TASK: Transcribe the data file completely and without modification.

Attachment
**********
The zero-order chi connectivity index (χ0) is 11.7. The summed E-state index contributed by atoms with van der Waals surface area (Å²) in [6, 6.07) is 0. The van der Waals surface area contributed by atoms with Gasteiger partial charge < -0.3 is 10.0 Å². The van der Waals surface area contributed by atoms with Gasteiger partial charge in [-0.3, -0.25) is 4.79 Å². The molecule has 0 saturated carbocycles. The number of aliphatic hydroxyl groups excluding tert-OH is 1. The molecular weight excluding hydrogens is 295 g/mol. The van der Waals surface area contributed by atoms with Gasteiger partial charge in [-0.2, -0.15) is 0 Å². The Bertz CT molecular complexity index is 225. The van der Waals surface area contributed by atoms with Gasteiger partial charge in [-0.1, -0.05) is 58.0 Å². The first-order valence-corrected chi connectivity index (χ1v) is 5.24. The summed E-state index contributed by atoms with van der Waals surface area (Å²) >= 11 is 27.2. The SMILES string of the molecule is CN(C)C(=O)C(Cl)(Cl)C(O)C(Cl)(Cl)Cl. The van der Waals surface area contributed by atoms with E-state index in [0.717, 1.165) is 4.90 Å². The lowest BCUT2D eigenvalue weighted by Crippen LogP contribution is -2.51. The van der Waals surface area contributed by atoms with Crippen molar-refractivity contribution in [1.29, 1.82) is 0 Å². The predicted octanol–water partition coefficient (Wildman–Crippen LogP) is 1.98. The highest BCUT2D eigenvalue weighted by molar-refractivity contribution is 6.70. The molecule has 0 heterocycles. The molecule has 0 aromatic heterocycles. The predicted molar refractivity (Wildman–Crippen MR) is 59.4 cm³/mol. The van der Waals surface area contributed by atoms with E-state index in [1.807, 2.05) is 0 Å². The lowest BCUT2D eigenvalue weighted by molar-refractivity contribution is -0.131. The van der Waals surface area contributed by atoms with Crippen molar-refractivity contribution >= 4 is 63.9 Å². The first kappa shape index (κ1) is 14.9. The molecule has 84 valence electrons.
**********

The zero-order chi connectivity index (χ0) is 11.7. The summed E-state index contributed by atoms with van der Waals surface area (Å²) in [6, 6.07) is 0. The van der Waals surface area contributed by atoms with Gasteiger partial charge < -0.3 is 10.0 Å². The van der Waals surface area contributed by atoms with Gasteiger partial charge in [-0.3, -0.25) is 4.79 Å². The molecule has 0 saturated carbocycles. The number of aliphatic hydroxyl groups excluding tert-OH is 1. The molecular weight excluding hydrogens is 295 g/mol. The van der Waals surface area contributed by atoms with Gasteiger partial charge in [-0.2, -0.15) is 0 Å². The Bertz CT molecular complexity index is 225. The van der Waals surface area contributed by atoms with Gasteiger partial charge in [-0.1, -0.05) is 58.0 Å². The first-order valence-corrected chi connectivity index (χ1v) is 5.24. The summed E-state index contributed by atoms with van der Waals surface area (Å²) >= 11 is 27.2. The SMILES string of the molecule is CN(C)C(=O)C(Cl)(Cl)C(O)C(Cl)(Cl)Cl. The van der Waals surface area contributed by atoms with E-state index in [0.717, 1.165) is 4.90 Å². The lowest BCUT2D eigenvalue weighted by Crippen LogP contribution is -2.51. The van der Waals surface area contributed by atoms with Crippen molar-refractivity contribution in [1.29, 1.82) is 0 Å². The predicted octanol–water partition coefficient (Wildman–Crippen LogP) is 1.98. The highest BCUT2D eigenvalue weighted by molar-refractivity contribution is 6.70. The molecule has 0 heterocycles. The molecule has 0 aromatic heterocycles. The predicted molar refractivity (Wildman–Crippen MR) is 59.4 cm³/mol. The van der Waals surface area contributed by atoms with E-state index in [1.807, 2.05) is 0 Å². The lowest BCUT2D eigenvalue weighted by molar-refractivity contribution is -0.131. The van der Waals surface area contributed by atoms with Crippen molar-refractivity contribution >= 4 is 63.9 Å². The first kappa shape index (κ1) is 14.9. The molecule has 84 valence electrons.